Forecasts were submitted to the Hub for each state and territory (56 locations in total). To be eligible for inclusion in the ensemble, submissions were required to contain probabilistic forecasts for incident deaths observed for at least all 50 states. Predictive distributions were represented by 23 quantiles \{0.01, 0.025, 0.05, 0.10, 0.15, \ldots, 0.90, 0.95, 0.975, 0.99\} and a point estimate (which may or may not be equivalent to the median). In this post, we examine approaches to distributional ensemble forecasting for forecast horizons of 1 to 4 weeks ahead at the state and territory level.

All ensembles were evaluated using the weighted interval score (WIS) (Bracher et al., 2020) to simultaneously evaluate the 23 reported forecast quantiles. This is a proper score, a well-known quantile-based approximation of the commonly used continuous ranked probability score (CRPS), and a generalization of the absolute error (AE) (Gneiting and Raftery, 2007). It can be interpreted as a measure of distance between the predictive distribution and the observed value, where the units are those of the absolute error, on the natural scale of the data. Ground truth was considered newly reported death “incidence” data (technically, differences in cumulative counts) from Johns Hopkins University Center for Systems Science and Engineering (Dong et al., 2020). These data were accessed via the COVIDcast API (Delphi Group at Carnegie Mellon University); we removed daily observations containing abnormal spikes up or down in reporting2, and aggregated to weekly resolution.

Ensemble approaches

For each combination of spatial unit s, time point t, and forecast horizon h, we receive forecasts from up to M models. The forecast from model m comprises a set of K=23 predictive quantiles: q^m_{s,t,h,k}, k=1,\ldots,K. All approaches we consider obtain the ensemble forecast at each quantile level as a combination of predictive quantiles from all contributing models for the given spatial unit, time point, forecast horizon, and quantile level:

    \[ q_{s,t,h,k} = f(q^1_{s,t,h,k}, \ldots, q^M_{s,t,h,k}), \quad k=1,\ldots,K. \]

In this post, we describe the results from two simple ensemble approaches, and a third more sophisticated one, corresponding to different choices of the combination function f:

  • QuantMedian: takes an equal-weights median at every quantile level.
  • QuantMean: takes an equal-weights mean at every quantile level.
  • QuantTrained: takes a trained-weights mean at every quantile level (meaning, the weights are trained in real-time, to optimize WIS based on recent data, as detailed below).
    The equally-weighted approaches (QuantMedian and QuantMean) were explored in Taylor and Taylor (2020) and Ray et al. (2020), respectively. The trained ensemble approach (QuantTrained) that we additionally consider here obtains the ensemble forecast as a linear combination of predictive quantiles from the component forecasters:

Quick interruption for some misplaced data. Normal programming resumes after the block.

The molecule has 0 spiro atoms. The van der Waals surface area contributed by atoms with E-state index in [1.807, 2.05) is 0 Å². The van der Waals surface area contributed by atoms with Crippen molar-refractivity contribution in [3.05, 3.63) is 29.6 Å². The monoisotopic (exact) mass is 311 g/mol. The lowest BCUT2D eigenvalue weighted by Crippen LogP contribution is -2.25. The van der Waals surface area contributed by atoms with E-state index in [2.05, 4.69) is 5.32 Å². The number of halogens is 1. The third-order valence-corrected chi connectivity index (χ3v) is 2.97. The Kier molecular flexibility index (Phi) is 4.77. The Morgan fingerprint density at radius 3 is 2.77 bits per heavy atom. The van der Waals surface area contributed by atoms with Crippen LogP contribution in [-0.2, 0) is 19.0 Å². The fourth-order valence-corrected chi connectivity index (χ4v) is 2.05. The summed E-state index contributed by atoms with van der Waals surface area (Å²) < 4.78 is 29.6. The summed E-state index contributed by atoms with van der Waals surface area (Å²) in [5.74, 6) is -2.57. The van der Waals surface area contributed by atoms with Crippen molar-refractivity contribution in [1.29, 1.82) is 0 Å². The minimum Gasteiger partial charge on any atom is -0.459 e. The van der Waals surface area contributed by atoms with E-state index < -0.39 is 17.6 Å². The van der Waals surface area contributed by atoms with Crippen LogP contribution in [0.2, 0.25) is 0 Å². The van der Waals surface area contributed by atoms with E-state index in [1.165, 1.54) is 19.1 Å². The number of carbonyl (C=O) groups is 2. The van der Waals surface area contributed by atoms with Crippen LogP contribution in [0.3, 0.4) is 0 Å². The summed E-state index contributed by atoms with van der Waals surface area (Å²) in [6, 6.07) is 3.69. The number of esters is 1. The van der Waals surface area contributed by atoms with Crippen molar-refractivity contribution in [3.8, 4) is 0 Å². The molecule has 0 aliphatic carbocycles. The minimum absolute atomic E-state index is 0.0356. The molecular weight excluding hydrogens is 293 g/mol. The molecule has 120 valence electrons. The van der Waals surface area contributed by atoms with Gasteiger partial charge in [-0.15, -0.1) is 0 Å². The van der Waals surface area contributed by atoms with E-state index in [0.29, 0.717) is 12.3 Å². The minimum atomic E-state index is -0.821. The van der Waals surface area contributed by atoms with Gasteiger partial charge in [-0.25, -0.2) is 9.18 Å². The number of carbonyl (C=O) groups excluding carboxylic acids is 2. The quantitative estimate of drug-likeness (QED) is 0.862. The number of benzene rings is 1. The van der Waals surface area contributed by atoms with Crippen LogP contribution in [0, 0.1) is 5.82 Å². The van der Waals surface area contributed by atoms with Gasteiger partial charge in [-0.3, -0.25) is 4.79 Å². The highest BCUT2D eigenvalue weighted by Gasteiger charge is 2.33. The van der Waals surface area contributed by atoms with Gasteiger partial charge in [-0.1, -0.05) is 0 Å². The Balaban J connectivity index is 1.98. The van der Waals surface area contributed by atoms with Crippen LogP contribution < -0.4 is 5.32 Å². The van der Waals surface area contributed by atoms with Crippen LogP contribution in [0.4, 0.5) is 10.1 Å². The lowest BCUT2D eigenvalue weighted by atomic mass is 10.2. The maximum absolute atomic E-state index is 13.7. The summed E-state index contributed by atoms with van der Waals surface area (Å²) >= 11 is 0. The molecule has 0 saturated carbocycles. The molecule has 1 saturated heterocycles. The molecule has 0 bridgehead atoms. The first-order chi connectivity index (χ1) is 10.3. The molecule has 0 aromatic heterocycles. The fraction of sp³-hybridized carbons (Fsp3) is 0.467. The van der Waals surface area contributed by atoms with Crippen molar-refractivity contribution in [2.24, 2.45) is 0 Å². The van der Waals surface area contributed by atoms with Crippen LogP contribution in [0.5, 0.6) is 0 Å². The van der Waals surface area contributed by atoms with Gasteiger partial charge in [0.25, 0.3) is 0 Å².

\[ q_{s,t,h,k} = \sum_{m=1}^M \beta^m_{t,h,k} \cdot q^m_{s,t,h,k}, \quad k=1,\ldots,K. \]

    For each time t and forecast horizon h, the set of weights \beta^m_{t,h,k}, m=1,\ldots,M, k=1,\ldots,K are fit by optimizing WIS of the corresponding ensemble, summed over the last 4 weeks of reported data as of time t and all spatial units s. We constrain the optimization so that these weights are nonnegative, and so that \sum_{m=1}^M \beta^m_{t,h,k} = 1 (which makes the combination a weighted average), for each quantile level k. In cases where a forecaster did not submit predictions for a given location, time point, and forecast horizon, the missing predictive quantiles were handled by preprocessing via mean imputation3. Estimation is performed using the quantgen R package (Tibshirani, 2020).

    The trained ensemble therefore seeks weights to directly optimize forecast skill (as measured by WIS). Two important notes are in order. First, we allow separate weights per quantile level to accommodate the fact that forecasters may have varying performance in the centers versus the tails of their predictive distributions (e.g., some forecasters may have more accurate point predictions, others may be better calibrated)4. Second, we optimize WIS over the most recent 4 weeks of data to accommodate nonstationarity in forecaster performance over time.

    For reference, we also consider a baseline forecaster that propagates the last observed incidence forward as the point prediction (the “flat-line” forecaster), with fanning uncertainty based on quantiles of symmetrized week-to-week historical differences. (This is the baseline method implemented in the Hub.)

    Ensemble comparisons

    Figure 2 illustrates these three approaches for an example of developing a forecast distribution for California. In this example, there are some outlying component models with extreme forecast quantiles, particularly in the upper tail. As can be seen, these outliers have a large effect on the mean ensemble forecasts, but the impact on the median ensemble and the trained ensemble is smaller. The median is less impacted by outlying forecasts than the mean because the median is robust to outliers. The trained ensemble is also less impacted by outlying forecasts because the models generating those outlying submissions have been assigned small weights based on recent performance.

    Fig. 2. Illustration of the three ensemble methods for forecasting incident deaths in California at a forecast horizon of 1 week from June 13, 2020. Each line corresponds to the forecast distribution from one component model or ensemble, and is obtained by interpolating between the 23 predictive quantiles; the resulting curves approximate the predictive CDFs associated with these forecasts. At each quantile level along the vertical axis, the ensemble forecasts are obtained as a combination of the component model forecasts at that quantile level.

    Figure 3 compares the mean WIS of the ensemble methods and a baseline for different forecast horizons and forecast times. Comparing each of the forecasters against each other, we make the following observations: